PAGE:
Milwaukee Road Trains Leaving The Brookfield Depot Behind In 1935
©2012 Ted Schaar

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The images on this page are from the Milwaukee Road Archives, which is housed at the Milwaukee Public Library; Gayle Ecklund, archives technician, researched the collection and provided these images and other materials to me. 

The back of the above photograph states: "Hiawatha westbound at Brookfield, Wis."  Mechanical semaphore signals are visible near the Hiawatha and in the distance just north of the Brookfield depot.   These were later replaced by lights.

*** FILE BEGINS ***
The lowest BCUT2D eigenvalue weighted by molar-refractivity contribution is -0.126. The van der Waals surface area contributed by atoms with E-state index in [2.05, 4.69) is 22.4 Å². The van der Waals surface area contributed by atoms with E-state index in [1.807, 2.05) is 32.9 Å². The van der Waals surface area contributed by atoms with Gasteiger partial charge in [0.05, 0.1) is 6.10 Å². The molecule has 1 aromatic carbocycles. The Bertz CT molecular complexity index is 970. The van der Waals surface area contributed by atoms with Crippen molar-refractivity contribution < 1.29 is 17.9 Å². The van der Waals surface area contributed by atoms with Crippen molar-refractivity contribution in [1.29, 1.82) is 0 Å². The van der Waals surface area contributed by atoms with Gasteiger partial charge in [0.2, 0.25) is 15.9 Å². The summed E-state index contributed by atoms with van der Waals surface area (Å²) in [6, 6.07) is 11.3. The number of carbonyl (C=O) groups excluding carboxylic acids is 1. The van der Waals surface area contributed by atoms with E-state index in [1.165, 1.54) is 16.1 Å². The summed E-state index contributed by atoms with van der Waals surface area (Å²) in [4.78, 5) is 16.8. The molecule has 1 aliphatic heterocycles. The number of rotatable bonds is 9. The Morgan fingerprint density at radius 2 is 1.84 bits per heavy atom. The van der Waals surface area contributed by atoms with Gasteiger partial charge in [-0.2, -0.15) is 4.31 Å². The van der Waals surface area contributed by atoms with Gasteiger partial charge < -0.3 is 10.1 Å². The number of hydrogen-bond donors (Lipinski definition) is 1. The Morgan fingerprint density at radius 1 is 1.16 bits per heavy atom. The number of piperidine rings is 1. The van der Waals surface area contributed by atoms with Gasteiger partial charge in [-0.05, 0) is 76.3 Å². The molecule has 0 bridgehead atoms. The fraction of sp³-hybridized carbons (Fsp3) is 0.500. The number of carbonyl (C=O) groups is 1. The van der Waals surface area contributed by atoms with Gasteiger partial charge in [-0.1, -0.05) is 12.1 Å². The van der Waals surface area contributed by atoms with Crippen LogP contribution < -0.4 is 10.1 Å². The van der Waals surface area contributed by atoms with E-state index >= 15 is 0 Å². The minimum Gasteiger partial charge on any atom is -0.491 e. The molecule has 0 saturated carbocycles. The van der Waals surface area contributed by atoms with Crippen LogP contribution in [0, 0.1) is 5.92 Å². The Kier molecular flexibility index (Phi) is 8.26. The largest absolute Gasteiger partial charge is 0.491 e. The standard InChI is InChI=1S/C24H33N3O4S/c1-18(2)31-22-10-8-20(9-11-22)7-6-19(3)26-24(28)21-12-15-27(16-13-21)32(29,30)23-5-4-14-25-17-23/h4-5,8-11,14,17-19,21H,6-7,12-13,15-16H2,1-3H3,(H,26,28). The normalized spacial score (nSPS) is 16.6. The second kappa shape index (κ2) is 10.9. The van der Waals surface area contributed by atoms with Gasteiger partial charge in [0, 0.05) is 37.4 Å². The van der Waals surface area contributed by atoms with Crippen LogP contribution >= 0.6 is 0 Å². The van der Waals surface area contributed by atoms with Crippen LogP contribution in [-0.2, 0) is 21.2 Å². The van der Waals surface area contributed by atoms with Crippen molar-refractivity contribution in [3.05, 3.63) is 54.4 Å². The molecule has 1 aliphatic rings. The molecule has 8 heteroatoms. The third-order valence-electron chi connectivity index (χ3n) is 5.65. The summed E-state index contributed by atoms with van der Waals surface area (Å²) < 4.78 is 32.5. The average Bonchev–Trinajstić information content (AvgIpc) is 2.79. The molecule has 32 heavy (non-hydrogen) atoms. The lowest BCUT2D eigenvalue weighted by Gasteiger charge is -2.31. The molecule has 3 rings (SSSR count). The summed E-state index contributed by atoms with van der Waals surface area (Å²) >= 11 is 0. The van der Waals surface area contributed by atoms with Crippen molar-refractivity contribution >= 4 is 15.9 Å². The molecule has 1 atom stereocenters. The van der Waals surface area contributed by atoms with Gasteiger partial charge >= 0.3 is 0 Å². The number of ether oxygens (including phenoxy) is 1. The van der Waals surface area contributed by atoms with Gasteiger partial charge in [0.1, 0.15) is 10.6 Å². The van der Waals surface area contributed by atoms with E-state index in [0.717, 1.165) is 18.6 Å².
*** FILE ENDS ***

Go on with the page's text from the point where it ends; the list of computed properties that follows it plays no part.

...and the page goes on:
Blow-up of the Brookfield depot taken from the above photo of the Hiawatha. A cupola is on the roof although poles block the area that would have held the clock.

Postcard from 1940 showing the colors of the Hiawatha. Courtesy of Chuck-man's Photos on Wordpress: Chicago Nostalgia and Memorabilia.

This photograph was taken the same day—July 3, 1935—as the above image of the Hiawatha.  Written on the back is, "Second Section of Hiawatha with Eng 6160." Jim Scribbins, in his book, The Hiawatha Story, wrote about the 6160:  "Of the two Chippewa engines, the 152 deserves special recognition.  As No. 6160 it was converted to oil and classed F-3-c-s coincident with the inauguration of the original Hiawatha.  It was given a modernistic gray, orange, and maroon dressup with ornamentation on the running boards, and was used to substitute (rarely required) for Nos. 1 and 2 and to handle additional sections until No. 3 was received."1

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1.  The Hiawatha Story, Jim Scribbins, 2007, University of Minnesota Press, Page 230.